JERUSALEM (Jun. 28)
Premier Golda Meir will deliver a major address in the Knesset tomorrow afternoon on Israel’s view of “the ways to achieve peace” in the Middle East. She will not make any clear cut statement of acceptance or rejection of the new American peace initiative announced last Thursday by Secretary of State William P. Rogers. Mrs. Meir’s equivocal stand on the U.S. proposals was predicted by informed sources here as the Cabinet met throughout the day, presumably to discuss the American approach. It was reportedly briefed by Ambassador. Yitzhak Rabin who was called home from Washington last week to make a personal report. According to the sources, the Israeli government believes that the Rogers’ plan’s chances are remote and to accept or reject it would only create a split in the coalition government. Even a qualified acceptance could lead to the resignation of the Gahal faction while outright rejection would alienate a large segment of opinion in and out of the government that would be willing to consider the American proposals, the sources said. Out of these considerations Mrs. Meir decided, after consultation with Ambassador Rabin and a small circle of senior cabinet ministers, to make an oblique statement tomorrow and to let the Arabs torpedo the Rogers plan if that is to be its fate.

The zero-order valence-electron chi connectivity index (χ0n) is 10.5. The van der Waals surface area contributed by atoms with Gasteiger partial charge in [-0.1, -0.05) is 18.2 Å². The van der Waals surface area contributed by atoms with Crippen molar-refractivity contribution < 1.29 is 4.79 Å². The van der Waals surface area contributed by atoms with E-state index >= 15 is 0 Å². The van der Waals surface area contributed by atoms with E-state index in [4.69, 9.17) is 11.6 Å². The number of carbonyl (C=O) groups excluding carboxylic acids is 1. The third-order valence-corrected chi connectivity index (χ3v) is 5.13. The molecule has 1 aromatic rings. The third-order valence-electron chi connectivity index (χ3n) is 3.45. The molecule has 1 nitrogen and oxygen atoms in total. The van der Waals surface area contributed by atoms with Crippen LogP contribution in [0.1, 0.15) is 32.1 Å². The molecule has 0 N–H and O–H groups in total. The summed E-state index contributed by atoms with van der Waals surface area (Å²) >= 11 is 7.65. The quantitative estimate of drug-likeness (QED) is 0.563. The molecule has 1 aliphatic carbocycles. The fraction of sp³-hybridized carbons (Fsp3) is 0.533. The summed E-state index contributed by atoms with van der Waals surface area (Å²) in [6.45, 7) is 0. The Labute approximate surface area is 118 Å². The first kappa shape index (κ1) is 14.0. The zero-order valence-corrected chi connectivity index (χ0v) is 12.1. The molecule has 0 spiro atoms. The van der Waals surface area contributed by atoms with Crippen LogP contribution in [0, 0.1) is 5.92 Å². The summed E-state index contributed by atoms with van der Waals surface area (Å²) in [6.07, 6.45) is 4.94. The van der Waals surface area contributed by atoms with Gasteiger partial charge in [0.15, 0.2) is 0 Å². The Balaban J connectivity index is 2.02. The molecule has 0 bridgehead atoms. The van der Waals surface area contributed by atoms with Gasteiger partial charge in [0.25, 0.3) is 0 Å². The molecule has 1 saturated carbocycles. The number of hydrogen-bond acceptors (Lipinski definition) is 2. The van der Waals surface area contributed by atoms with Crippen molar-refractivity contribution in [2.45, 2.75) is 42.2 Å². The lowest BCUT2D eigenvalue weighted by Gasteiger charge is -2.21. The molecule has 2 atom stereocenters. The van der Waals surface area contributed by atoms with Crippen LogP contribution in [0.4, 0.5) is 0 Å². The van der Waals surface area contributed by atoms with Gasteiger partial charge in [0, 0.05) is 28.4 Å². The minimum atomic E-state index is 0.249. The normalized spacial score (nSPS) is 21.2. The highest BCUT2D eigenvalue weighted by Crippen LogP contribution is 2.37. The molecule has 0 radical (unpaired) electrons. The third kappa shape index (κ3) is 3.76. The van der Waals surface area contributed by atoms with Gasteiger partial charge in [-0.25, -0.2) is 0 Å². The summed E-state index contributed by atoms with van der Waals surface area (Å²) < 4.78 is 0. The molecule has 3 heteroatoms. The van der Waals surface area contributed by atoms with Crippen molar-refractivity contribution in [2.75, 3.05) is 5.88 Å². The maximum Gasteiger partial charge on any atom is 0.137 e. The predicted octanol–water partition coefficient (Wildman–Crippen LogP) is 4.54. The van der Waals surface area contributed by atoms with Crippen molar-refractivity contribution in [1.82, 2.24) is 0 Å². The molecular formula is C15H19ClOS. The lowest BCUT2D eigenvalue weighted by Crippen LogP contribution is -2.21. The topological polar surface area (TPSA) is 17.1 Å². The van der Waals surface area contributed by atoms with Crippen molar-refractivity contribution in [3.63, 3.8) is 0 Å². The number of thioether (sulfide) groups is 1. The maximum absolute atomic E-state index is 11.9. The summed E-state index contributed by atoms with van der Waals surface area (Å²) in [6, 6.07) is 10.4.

Foreign Minister Abba Eban, one of the leading “doves” in the government, will not be in the Knesset when Mrs. Meir delivers her speech tomorrow. He flies to Luxembourg tonight to sign the preferential trade agreement between Israel and the Common Market countries and will go from there to London for a meeting with Britain’s new Foreign Minister, Sir Alex Douglas-Home. The government meanwhile has released no details of the American proposals which are believed to have been in its hands for more than a week, Mr. Rogers, in announcing that the U.S. has taken a new peace initiative warned that disclosure of the details now “would be counter-productive.” Unofficial sources here told the Jewish Telegraphic Agency yesterday that there was “optimism” over the future course of U.S. Israeli relations. They cited Secretary Rogers’ acknowledgment in his press conference that the Soviet military build-up in the Middle East injected a new factor that made Israel understandably apprehensive. They also welcomed Mr. Rogers’ assurances that American policy toward Israel “remains constant–it does not change.” Disappointment over the Secretary’s failure to announce an American decision on the sale of more combat jets to Israel was tempered in some quarters here with the observation that there was “at least not a rejection.” The feeling is that if the Nixon administration’s decision on the jet sales had been negative, Mr. Rogers would have announced it last Thursday.